We have been walking less than an hour when Bowen, without a word, grabs the sleeve of my shirt and yanks me into a narrow alley between two brick buildings. He shoves me into the shadows and whispers, “Stay!” Balancing his rifle over his shoulder, he crouches at the alley’s entrance and takes aim at something I cannot see.

  Above the torrent of blood rushing through my body, I hear rain, the pitter-patter of hundreds of drops thudding on the ground. I hold my hand up to the gray sky, but it remains dry. I look up. There is no rain. But the pitter-patter is louder than a moment before, a downpour.

  I press my hand to my mouth and stare at Bowen’s back. The downpour is not rain. It’s footsteps. Lots of them. Running.

  Bowen sets his gun down and tears the backpack from his shoulders. With trembling hands, he unzips it and starts pulling things out—dehydrated food, water bottles, a grenade—and stops. He holds the grenade in one shaky hand and places the fingers of his other hand on the pin. The muscles in his jaw pulse. I creep to his side and squat so that our shoulders touch.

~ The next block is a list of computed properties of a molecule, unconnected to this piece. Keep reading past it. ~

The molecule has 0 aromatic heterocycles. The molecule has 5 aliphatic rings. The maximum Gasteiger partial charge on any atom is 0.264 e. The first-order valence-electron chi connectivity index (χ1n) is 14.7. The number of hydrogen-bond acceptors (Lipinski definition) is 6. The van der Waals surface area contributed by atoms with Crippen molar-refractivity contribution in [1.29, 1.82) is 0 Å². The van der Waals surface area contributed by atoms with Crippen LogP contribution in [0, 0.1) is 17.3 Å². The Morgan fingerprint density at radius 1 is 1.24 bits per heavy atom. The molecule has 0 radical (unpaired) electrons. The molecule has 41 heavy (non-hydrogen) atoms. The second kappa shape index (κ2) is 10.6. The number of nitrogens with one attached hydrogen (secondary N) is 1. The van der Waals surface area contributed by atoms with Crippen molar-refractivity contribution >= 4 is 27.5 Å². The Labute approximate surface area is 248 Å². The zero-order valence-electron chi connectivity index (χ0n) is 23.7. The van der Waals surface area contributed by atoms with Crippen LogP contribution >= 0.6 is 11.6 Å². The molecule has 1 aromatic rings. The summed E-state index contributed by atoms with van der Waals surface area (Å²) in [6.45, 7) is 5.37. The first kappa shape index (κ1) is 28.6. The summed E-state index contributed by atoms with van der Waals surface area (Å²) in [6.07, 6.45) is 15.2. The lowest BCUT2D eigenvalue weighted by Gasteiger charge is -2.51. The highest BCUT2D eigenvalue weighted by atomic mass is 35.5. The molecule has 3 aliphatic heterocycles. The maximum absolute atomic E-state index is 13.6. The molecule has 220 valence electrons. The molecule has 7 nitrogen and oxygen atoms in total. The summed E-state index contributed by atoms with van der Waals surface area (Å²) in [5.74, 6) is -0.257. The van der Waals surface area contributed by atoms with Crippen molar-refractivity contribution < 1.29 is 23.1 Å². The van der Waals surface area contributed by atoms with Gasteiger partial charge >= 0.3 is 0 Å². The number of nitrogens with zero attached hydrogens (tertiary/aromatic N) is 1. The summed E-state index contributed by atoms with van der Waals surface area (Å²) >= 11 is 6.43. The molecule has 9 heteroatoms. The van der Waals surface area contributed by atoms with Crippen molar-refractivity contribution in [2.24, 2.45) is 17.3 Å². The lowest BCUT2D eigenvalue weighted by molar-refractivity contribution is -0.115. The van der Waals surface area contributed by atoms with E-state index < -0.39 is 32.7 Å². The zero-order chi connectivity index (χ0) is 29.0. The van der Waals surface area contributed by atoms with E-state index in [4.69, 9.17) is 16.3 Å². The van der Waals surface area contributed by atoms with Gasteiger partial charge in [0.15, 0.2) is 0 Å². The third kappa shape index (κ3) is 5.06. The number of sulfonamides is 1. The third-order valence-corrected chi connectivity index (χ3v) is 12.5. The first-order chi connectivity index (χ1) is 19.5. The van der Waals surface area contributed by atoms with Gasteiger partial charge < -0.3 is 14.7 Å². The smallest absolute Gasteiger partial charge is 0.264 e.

The rifle is cold and much heavier than it looks. I pick it up, check the safety, balance it on my shoulder, rest my finger on the trigger, and point it out the alley in the direction of the stomping feet. And, side by side, we wait.

  The pounding grows steadily louder. My hands begin to sweat, making the gun slippery, making it hard to aim. My shoulder trembles against Bowen’s, and I wonder if he can hear my heart trying to explode out of my chest. A lone bead of sweat trickles down my temple.

  Bowen’s shoulder sags against mine, and he takes his fingers off the grenade pin. I look at him, thinking he must be crazy. He presses a finger to his lips and then touches his ear. I tilt my head to the side and listen. The footsteps are still there, still loud, but fading. To a drizzle. A sprinkle. Silence.

  Bowen lets out a sigh and sits on the ground, still balancing the grenade in his hand. I sit beside him and set the rifle down.

  “What was that?” I whisper.

  “An entire hive is on the move,” he says.

  “Hive?”

  “The beasts. A lot of them. Heading in the direction of the camp. ” Bowen carefully returns the grenade to his backpack and hands me a water bottle. I drink and pass it back. “I haven’t seen the beasts this stirred up in months. They attacked yesterday, and the day before…. Something’s bothering them. ” He looks pointedly at me.